The Ongoing History of New Music, episode 958: The Roots of the 90s CanRock explosion

There was a time in this country when Canadians didn’t really care about Canadian music.

No, wait. Let’s start over.

There was a time in this country when Canadians didn’t like Canadian music and did whatever they could to avoid, ignore, and pretend it didn’t matter or even exist. Yeah, that’s more accurate.

There was one exception this rule: If a Canadian artists somehow miraculously received some kind attention (read: validation) from outside the country–preferably in the United States–then suddenly they were paying attention to at home.

It was a mix of insecurity and what I believe to be Canada’s two unofficial mottos: (1) “Who do you think you are?” And (2) Why can’t you be happy with what you have?”

That’s harsh but true. And for years, talented, ambitious flowed south across the border to seek their fortune in America. Paul Anka. Neil Young. Joni Mitchell. John Kay.

There were those who chose to remain in Canada while still having international success. Gordon Lightfoot is among that number. The Guess Who and BTO are two more. But they weren’t really fully accepted at home until they had a hit in America. Suddenly, our attitude swung 180 degrees. “Them? That successful band on the Billboard charts and American Bandstand? Yeah, they’re one of ours! Go Canada go!”

This is the way it was for several decades. It was a frustrating situation for countless Canadian musicians.

But thing things started to warm up a bit in the 1980s. By the time the 90s arrived, attitudes towards homegrown talent had swung completely in the other direction. Not only were Canadian music fans loving Canadian bands, Canadian music was being heard all over the world.

Wait. Let’s try that again. I meant to say that Canadian music was in demand all over the world.

Some have called this the Great CanRock Revolution of the 1990s. It. Changed. Everything. And here’s how it started.

Songs heard on this show:

  • Our Lady Peace, Starseed
  • Martha and the Muffins, Echo Beach
  • Chalk Circle, April Fool
  • Tragically Hip, Little Bones
  • Tragically Hip, She Didn’t Know (Live)
  • Sloan, Underwhelmed
  • I Mother Earth, Not Quite Sonic
  • Billy Talent, River Below

Here’s Eric Wilhite’s playlist. The Ongoing History of New Music can be heard on the following stations:

We’re still looking for more affiliates in Calgary, Kamloops, Kelowna, Regina, Saskatoon, Brandon, Windsor,  Montreal, Charlottetown, Moncton, Fredericton, and St John’s, and anywhere else with a transmitter. If you’re in any of those markets and you want the show, lemme know and I’ll see what I can do.

© 2022 Corus Radio, a division of Corus Entertainment Inc.

Indigenous teen had argument with Ontario group home resident day before disappearing: inquest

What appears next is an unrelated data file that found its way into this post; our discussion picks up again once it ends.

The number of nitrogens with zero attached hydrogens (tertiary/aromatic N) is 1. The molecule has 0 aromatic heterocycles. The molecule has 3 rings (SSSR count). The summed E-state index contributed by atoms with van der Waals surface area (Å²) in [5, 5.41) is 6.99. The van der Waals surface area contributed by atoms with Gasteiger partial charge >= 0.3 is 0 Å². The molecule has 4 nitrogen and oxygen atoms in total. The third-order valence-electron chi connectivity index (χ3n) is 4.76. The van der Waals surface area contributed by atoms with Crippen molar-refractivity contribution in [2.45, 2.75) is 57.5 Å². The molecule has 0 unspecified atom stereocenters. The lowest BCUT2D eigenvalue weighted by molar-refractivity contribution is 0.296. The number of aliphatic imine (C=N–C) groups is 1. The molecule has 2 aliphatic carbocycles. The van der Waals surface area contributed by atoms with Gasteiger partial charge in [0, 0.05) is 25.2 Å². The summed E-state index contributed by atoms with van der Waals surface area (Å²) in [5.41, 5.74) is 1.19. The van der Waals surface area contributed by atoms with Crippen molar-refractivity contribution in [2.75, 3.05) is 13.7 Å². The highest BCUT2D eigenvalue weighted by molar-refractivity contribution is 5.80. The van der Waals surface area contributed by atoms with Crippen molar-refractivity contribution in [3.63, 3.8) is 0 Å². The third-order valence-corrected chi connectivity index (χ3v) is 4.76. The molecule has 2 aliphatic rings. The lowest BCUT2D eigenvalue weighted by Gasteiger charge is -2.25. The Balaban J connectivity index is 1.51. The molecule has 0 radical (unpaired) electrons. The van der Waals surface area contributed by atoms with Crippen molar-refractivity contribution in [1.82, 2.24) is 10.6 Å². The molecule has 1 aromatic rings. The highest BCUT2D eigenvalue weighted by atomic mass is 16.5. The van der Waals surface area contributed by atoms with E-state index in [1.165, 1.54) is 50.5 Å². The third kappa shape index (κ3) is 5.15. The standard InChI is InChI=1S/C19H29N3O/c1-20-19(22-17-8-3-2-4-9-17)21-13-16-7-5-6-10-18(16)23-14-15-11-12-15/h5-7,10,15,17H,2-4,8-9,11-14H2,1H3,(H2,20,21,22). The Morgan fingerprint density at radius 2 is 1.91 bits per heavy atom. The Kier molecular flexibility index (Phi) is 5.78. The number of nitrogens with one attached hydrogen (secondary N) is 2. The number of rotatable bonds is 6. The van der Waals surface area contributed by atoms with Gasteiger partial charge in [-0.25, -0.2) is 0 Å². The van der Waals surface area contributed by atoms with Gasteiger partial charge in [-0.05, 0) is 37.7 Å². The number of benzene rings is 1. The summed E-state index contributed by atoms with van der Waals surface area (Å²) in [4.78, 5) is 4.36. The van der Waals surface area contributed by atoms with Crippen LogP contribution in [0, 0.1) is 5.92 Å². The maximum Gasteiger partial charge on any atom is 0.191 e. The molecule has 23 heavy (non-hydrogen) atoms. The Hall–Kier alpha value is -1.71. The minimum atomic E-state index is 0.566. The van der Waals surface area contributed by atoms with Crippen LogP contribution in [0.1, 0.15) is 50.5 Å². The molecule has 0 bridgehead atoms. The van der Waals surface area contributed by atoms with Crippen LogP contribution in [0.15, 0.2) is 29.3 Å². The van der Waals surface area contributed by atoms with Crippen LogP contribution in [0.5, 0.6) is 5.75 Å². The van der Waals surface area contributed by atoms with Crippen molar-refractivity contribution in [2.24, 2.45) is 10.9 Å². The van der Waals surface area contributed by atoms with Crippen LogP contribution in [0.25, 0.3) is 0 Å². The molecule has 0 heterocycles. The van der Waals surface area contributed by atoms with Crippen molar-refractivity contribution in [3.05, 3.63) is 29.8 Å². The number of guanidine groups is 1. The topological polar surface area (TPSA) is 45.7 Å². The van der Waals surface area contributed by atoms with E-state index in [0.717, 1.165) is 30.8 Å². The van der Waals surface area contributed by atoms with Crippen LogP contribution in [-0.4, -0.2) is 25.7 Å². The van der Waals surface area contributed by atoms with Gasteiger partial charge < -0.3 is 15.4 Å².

A coroner’s inquest into the death of an Indigenous teen is hearing he had a heated argument with another resident at a Hamilton group home the day before he went missing.

Scott Shewfelt, a youth worker at the Lynwood Charlton Centre’s Flamborough location, says Devon Freeman was upset and crying on Oct. 6, 2017 because some of the other youth at the home had made “negative comments” about his late mother.

He says there was an argument during which Freeman damaged one youth’s crutches as well as other items on the property.

Shewfelt says he went to talk to Freeman afterward, and the teen seemed to feel better by the end of the conversation. He says there was no indication Freeman wanted to leave the site.

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Police not told of Indigenous teen’s suicidal thoughts when he went missing: inquest

Freeman, who was 16 at the time, went missing from the home on Oct. 7 and his body was found on the property more than six months later, in April 2018. An autopsy determined he died by hanging.

On Wednesday, jurors heard police weren’t told of Freeman’s history of suicidal thoughts or that he had attempted to end his life earlier that year.

The inquest also heard Freeman had been reported missing from the home dozens of times that year, and often wouldn’t return for days.

In his testimony Thursday, Shewfelt said Freeman leaving the property was a “common problem.”

“Normally it was because he was being held accountable for a comment or behaviour,” the youth worker said.

Usually, as soon as staff realized he had left, they would search the building and then the property, he said.

Someone would also usually try to follow Freeman to monitor his safety and encourage him to come back, but the teen would take steps to elude staff, including venturing onto private property, he said.

© 2022 The Canadian Press

'Hate-motivated' incident reported in Forest Heights area of Kitchener: police

Waterloo Regional Police are investigating a “hate-motivated” incident involving a group of teens in Kitchener on Wednesday night.

Acccording to police, officers were dispatched to the area around Westheights and Driftwood drives in the Forest Heights neighbourhood after the incident was reported.

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Five teens reported that another group of teens had approached them before making threats and insulting them, police say.

Police say they believe the incident to be hate-motivated.

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14 cars, statue tagged with hate-motivated graffiti in Kitchener-Waterloo

No injuries were reported to police as a result of the incident.

Anyone with information can call 519-570-9777 or Crime Stoppers at 1-800-222-8477.